The CDC Director Just Made This Desperate Plea to Young Americans

A growing body of evidence shows just how influential this one behavior can be.

The director of the Centers for Disease Control and Prevention (CDC) is imploring young Americans to do this "critical" thing to fight the growing scourge of coronavirus cases: wear a mask.

During a Senate hearing on the federal response to the COVID-19 pandemic on Tuesday, Robert Redfield, MD, the head of the CDC, said, "It is critical that we all take the personal responsibility to slow the transmission of COVID-19 and embrace the universal use of face coverings."

He then directly spoke to young Americans, saying, "Specifically, I'm addressing the younger members of our society, the millennials and the Generation Zs—I ask those that are listening to spread the word."

There is a growing body of evidence that wearing masks is one of the most effective ways to stop the spread of the coronavirus.  A study out of Virginia Commonwealth University reveals compelling evidence that those countries that quickly enacted widespread mask use had far lower death rates than those that didn't. And a study conducted by Cambridge University released in June came to a similar conclusion. "While the sooner the better—a policy of total face mask adoption can still prevent a second wave even if it isn't instigated until 120 days after an epidemic begins," the researchers said.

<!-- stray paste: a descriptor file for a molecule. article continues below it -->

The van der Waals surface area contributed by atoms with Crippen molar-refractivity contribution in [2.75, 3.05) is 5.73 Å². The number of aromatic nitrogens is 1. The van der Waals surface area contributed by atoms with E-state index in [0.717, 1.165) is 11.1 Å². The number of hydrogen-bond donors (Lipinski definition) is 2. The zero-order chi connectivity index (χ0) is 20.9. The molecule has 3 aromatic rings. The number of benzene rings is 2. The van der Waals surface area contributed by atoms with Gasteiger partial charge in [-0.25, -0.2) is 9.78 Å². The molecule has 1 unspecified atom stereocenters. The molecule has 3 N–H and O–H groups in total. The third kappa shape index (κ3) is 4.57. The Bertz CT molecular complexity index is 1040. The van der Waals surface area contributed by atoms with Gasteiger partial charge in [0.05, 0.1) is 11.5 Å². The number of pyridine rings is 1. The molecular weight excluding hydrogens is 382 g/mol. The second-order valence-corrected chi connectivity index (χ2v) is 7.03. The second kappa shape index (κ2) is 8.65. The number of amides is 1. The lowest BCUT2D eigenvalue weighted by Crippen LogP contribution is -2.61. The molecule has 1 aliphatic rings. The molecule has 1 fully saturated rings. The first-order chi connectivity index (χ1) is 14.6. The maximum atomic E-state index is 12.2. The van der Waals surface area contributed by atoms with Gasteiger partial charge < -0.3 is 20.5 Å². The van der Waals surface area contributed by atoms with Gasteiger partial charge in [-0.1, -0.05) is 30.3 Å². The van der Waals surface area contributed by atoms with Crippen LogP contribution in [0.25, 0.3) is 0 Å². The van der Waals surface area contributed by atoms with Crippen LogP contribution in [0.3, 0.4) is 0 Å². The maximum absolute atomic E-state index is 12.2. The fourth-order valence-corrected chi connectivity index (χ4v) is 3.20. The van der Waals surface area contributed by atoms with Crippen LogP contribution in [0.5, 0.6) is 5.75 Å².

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The ubiquitous wearing of masks in public has been something of a political football in this hyper-partisan time. Some states are making public mask-wearing mandatory, while others are only recommending it, but not deeming it a requirement. A recent Philadelphia Inquirer study found that states that recommend their residents wear masks—but do not require it—have seen new coronavirus cases rise by 84 percent over the last two weeks. The states that mandate wearing masks in public, however, have seen new cases drop 25 percent over the last two weeks. And for more on the states that aren't faring well, check out More Than Half of States Are Ignoring This One Pivotal CDC Guideline.

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